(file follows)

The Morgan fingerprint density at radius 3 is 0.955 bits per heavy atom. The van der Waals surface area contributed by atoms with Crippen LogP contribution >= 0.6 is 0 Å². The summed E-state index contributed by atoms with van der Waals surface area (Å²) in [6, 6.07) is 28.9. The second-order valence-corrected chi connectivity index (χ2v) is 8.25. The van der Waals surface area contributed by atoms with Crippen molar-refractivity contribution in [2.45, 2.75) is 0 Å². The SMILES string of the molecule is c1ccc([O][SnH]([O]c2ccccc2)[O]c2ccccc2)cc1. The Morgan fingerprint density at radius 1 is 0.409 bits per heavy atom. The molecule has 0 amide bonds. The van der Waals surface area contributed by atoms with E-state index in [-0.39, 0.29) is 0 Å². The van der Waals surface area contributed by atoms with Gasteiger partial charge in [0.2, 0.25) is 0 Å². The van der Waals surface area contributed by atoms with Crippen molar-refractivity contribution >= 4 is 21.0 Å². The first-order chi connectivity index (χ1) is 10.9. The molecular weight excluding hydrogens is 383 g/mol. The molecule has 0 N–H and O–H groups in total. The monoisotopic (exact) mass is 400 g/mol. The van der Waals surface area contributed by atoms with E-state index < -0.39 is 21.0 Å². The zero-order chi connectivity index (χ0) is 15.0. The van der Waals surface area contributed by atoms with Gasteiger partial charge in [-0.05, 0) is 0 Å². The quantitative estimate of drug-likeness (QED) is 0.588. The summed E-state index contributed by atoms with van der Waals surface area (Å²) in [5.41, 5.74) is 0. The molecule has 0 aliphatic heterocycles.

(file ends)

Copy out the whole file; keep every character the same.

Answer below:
The Morgan fingerprint density at radius 3 is 0.955 bits per heavy atom. The van der Waals surface area contributed by atoms with Crippen LogP contribution >= 0.6 is 0 Å². The summed E-state index contributed by atoms with van der Waals surface area (Å²) in [6, 6.07) is 28.9. The second-order valence-corrected chi connectivity index (χ2v) is 8.25. The van der Waals surface area contributed by atoms with Crippen molar-refractivity contribution in [2.45, 2.75) is 0 Å². The SMILES string of the molecule is c1ccc([O][SnH]([O]c2ccccc2)[O]c2ccccc2)cc1. The Morgan fingerprint density at radius 1 is 0.409 bits per heavy atom. The molecule has 0 amide bonds. The van der Waals surface area contributed by atoms with E-state index in [-0.39, 0.29) is 0 Å². The van der Waals surface area contributed by atoms with Gasteiger partial charge in [0.2, 0.25) is 0 Å². The van der Waals surface area contributed by atoms with Crippen molar-refractivity contribution >= 4 is 21.0 Å². The first-order chi connectivity index (χ1) is 10.9. The molecular weight excluding hydrogens is 383 g/mol. The molecule has 0 N–H and O–H groups in total. The monoisotopic (exact) mass is 400 g/mol. The van der Waals surface area contributed by atoms with E-state index < -0.39 is 21.0 Å². The zero-order chi connectivity index (χ0) is 15.0. The van der Waals surface area contributed by atoms with Gasteiger partial charge in [-0.05, 0) is 0 Å². The quantitative estimate of drug-likeness (QED) is 0.588. The summed E-state index contributed by atoms with van der Waals surface area (Å²) in [5.41, 5.74) is 0. The molecule has 0 aliphatic heterocycles.